6. #6
    True Blue Golden Bear KoreAmBear's Avatar
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    Quote Originally Posted by OneKeg View Post
    Interestingly, composite ratings systems that DO take margin of victory (and opponents' margin of victory etc.) into account (unlike RPI) did NOT have the ACC as the best conference, even before the tourney started. That honor went to the Big 12, which still has Kansas, Baylor, West Virginia in the sweet 16 as it turns out. Here's Sagarin for MBB - scroll down for conference aggregate ratings.

    All of the rating systems had the Pac-12 fairly low but tended to be in agreement that the Pac-12 was mostly just 3 really good teams, a couple mediocre ones (looks like SC may have been a bit better than mediocre when healthy) and then a very weak tail end (man OSU was just terrible and hurt the whole league badly).

    For the women, Sagarin has had the Pac-12 as by far the best conference top to bottom throughout the season, even though the very top couple teams (UConn, Baylor) are in other conferences: Sagarin WBB Ratings. Even the 3rd best conference (ACC) per Sagarin has 5 teams (!) deemed worse than the worst Pac-12 team (Arizona #81): Wake Forest, UNC, Pittsburgh, Clemson, BC. A Pac-12 team may not win the championship for the women, but anyone that has ever said during this season that the Pac-12 is not the best conference in WBB top-to-bottom is nuts.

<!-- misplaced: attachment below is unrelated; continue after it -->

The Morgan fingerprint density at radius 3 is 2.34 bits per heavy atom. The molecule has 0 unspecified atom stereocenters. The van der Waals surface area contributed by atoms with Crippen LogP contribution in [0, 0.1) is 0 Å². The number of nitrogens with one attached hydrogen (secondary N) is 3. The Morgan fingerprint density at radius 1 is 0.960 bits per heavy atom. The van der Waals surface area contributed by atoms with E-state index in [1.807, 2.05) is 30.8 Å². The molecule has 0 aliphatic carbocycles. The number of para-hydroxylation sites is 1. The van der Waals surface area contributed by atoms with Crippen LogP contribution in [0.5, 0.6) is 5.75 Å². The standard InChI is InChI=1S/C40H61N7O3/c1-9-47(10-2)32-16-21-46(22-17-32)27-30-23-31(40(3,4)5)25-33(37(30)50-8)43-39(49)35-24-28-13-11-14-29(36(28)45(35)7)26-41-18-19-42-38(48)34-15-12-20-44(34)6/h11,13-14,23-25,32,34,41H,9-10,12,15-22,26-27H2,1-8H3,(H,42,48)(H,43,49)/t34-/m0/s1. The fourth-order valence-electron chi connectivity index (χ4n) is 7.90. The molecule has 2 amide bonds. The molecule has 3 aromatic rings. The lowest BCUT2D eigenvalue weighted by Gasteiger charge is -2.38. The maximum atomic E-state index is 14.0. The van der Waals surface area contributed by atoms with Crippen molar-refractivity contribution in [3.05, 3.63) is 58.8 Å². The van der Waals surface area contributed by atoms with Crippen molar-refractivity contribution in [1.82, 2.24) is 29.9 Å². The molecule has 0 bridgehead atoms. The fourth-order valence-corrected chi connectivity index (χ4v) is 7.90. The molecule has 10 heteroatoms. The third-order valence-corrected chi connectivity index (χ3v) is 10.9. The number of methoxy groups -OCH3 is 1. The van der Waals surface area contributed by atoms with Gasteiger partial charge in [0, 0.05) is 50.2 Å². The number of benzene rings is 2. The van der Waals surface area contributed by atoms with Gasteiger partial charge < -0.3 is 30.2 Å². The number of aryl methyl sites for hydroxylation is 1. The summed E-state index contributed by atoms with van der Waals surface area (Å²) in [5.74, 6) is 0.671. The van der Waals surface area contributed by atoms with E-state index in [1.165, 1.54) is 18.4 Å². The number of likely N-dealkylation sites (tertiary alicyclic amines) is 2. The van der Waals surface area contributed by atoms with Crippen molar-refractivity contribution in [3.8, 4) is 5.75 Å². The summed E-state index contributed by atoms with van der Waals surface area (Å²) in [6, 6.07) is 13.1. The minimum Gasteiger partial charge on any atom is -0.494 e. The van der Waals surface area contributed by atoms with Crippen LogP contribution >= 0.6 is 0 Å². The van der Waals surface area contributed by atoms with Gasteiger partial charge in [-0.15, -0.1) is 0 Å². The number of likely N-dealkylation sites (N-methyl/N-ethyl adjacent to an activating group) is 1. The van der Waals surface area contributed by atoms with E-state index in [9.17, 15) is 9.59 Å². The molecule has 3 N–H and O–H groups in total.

Not bringing these up to say that Sagarin (or Pomeroy or BPI) are any kind of silver bullet (far from it), but in my opinion, they are less flawed than the RPI. No matter what, it's a tough choice, even if the committee were unbiased. If the conference has nice early wins as the ACC did, how do you objectively determine during selection time that they have gotten worse or that others have gotten better over the course of the season when each conference mostly just plays itself January - March? Even if they could and did watch all the games (ha), it's hard for them to know when teams look good because they are good versus the competition being bad. So it does end up coming down to those early season inter-conference match-ups to determine relative strengths.
    Good analysis. I'd better use a different metric before picking Duke and Louisville in my Final Four.